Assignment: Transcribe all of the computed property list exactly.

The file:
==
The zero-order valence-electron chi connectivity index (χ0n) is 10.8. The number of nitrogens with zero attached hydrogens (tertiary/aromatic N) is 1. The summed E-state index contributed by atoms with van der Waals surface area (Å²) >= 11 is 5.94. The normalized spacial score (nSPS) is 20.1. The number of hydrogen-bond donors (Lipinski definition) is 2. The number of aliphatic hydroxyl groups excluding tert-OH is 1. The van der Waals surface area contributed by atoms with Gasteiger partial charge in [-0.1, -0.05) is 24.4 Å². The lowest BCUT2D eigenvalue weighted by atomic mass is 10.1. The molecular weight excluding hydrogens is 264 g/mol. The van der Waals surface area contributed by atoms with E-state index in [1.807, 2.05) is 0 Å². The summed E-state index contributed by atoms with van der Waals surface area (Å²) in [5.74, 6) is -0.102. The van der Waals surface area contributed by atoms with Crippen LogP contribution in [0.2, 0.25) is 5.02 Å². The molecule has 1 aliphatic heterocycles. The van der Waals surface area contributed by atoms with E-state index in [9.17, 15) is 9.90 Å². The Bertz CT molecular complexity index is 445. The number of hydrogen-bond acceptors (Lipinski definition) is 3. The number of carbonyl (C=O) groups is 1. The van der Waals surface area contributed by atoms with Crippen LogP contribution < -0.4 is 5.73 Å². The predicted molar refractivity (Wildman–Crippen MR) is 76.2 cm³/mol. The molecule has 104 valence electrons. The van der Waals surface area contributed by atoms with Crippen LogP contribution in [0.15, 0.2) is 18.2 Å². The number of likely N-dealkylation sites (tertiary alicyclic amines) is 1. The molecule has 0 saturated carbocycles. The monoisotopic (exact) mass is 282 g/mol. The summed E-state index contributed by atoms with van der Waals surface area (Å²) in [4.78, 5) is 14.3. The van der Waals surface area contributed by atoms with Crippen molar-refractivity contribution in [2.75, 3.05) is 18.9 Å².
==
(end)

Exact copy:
The zero-order valence-electron chi connectivity index (χ0n) is 10.8. The number of nitrogens with zero attached hydrogens (tertiary/aromatic N) is 1. The summed E-state index contributed by atoms with van der Waals surface area (Å²) >= 11 is 5.94. The normalized spacial score (nSPS) is 20.1. The number of hydrogen-bond donors (Lipinski definition) is 2. The number of aliphatic hydroxyl groups excluding tert-OH is 1. The van der Waals surface area contributed by atoms with Gasteiger partial charge in [-0.1, -0.05) is 24.4 Å². The lowest BCUT2D eigenvalue weighted by atomic mass is 10.1. The molecular weight excluding hydrogens is 264 g/mol. The van der Waals surface area contributed by atoms with E-state index in [1.807, 2.05) is 0 Å². The summed E-state index contributed by atoms with van der Waals surface area (Å²) in [5.74, 6) is -0.102. The van der Waals surface area contributed by atoms with Crippen LogP contribution in [0.2, 0.25) is 5.02 Å². The molecule has 1 aliphatic heterocycles. The van der Waals surface area contributed by atoms with E-state index in [9.17, 15) is 9.90 Å². The Bertz CT molecular complexity index is 445. The number of hydrogen-bond acceptors (Lipinski definition) is 3. The number of carbonyl (C=O) groups is 1. The van der Waals surface area contributed by atoms with Crippen LogP contribution < -0.4 is 5.73 Å². The predicted molar refractivity (Wildman–Crippen MR) is 76.2 cm³/mol. The molecule has 104 valence electrons. The van der Waals surface area contributed by atoms with Crippen LogP contribution in [0.15, 0.2) is 18.2 Å². The number of likely N-dealkylation sites (tertiary alicyclic amines) is 1. The molecule has 0 saturated carbocycles. The monoisotopic (exact) mass is 282 g/mol. The summed E-state index contributed by atoms with van der Waals surface area (Å²) in [4.78, 5) is 14.3. The van der Waals surface area contributed by atoms with Crippen molar-refractivity contribution in [2.75, 3.05) is 18.9 Å².